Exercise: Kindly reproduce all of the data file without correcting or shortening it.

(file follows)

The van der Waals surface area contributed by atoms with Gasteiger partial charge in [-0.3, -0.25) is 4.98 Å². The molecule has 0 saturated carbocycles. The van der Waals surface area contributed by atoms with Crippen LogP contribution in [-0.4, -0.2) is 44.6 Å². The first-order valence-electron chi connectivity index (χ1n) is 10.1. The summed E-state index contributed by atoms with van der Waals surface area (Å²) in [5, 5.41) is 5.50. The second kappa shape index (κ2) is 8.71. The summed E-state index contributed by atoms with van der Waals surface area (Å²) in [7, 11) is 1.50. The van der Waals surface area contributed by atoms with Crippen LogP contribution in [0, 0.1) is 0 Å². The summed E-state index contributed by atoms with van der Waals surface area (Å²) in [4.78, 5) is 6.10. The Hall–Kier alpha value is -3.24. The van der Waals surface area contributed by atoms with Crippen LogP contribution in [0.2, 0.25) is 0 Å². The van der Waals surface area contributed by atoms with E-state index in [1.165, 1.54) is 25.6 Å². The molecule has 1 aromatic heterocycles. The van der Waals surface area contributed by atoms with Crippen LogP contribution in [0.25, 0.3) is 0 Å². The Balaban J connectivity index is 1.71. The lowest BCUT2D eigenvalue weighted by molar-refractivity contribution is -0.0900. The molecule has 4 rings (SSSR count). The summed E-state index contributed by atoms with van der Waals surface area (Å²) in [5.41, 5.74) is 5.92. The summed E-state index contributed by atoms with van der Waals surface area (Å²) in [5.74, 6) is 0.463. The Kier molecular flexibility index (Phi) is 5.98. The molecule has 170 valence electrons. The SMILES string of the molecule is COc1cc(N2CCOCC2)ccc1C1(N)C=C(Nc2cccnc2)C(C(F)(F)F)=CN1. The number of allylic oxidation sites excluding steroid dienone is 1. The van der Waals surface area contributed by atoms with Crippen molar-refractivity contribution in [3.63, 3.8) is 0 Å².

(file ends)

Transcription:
The van der Waals surface area contributed by atoms with Gasteiger partial charge in [-0.3, -0.25) is 4.98 Å². The molecule has 0 saturated carbocycles. The van der Waals surface area contributed by atoms with Crippen LogP contribution in [-0.4, -0.2) is 44.6 Å². The first-order valence-electron chi connectivity index (χ1n) is 10.1. The summed E-state index contributed by atoms with van der Waals surface area (Å²) in [5, 5.41) is 5.50. The second kappa shape index (κ2) is 8.71. The summed E-state index contributed by atoms with van der Waals surface area (Å²) in [7, 11) is 1.50. The van der Waals surface area contributed by atoms with Crippen LogP contribution in [0, 0.1) is 0 Å². The summed E-state index contributed by atoms with van der Waals surface area (Å²) in [4.78, 5) is 6.10. The Hall–Kier alpha value is -3.24. The van der Waals surface area contributed by atoms with Crippen LogP contribution in [0.2, 0.25) is 0 Å². The van der Waals surface area contributed by atoms with E-state index in [1.165, 1.54) is 25.6 Å². The molecule has 1 aromatic heterocycles. The van der Waals surface area contributed by atoms with Crippen LogP contribution in [0.25, 0.3) is 0 Å². The Balaban J connectivity index is 1.71. The lowest BCUT2D eigenvalue weighted by molar-refractivity contribution is -0.0900. The molecule has 4 rings (SSSR count). The summed E-state index contributed by atoms with van der Waals surface area (Å²) in [5.41, 5.74) is 5.92. The summed E-state index contributed by atoms with van der Waals surface area (Å²) in [5.74, 6) is 0.463. The Kier molecular flexibility index (Phi) is 5.98. The molecule has 170 valence electrons. The SMILES string of the molecule is COc1cc(N2CCOCC2)ccc1C1(N)C=C(Nc2cccnc2)C(C(F)(F)F)=CN1. The number of allylic oxidation sites excluding steroid dienone is 1. The van der Waals surface area contributed by atoms with Crippen molar-refractivity contribution in [3.63, 3.8) is 0 Å².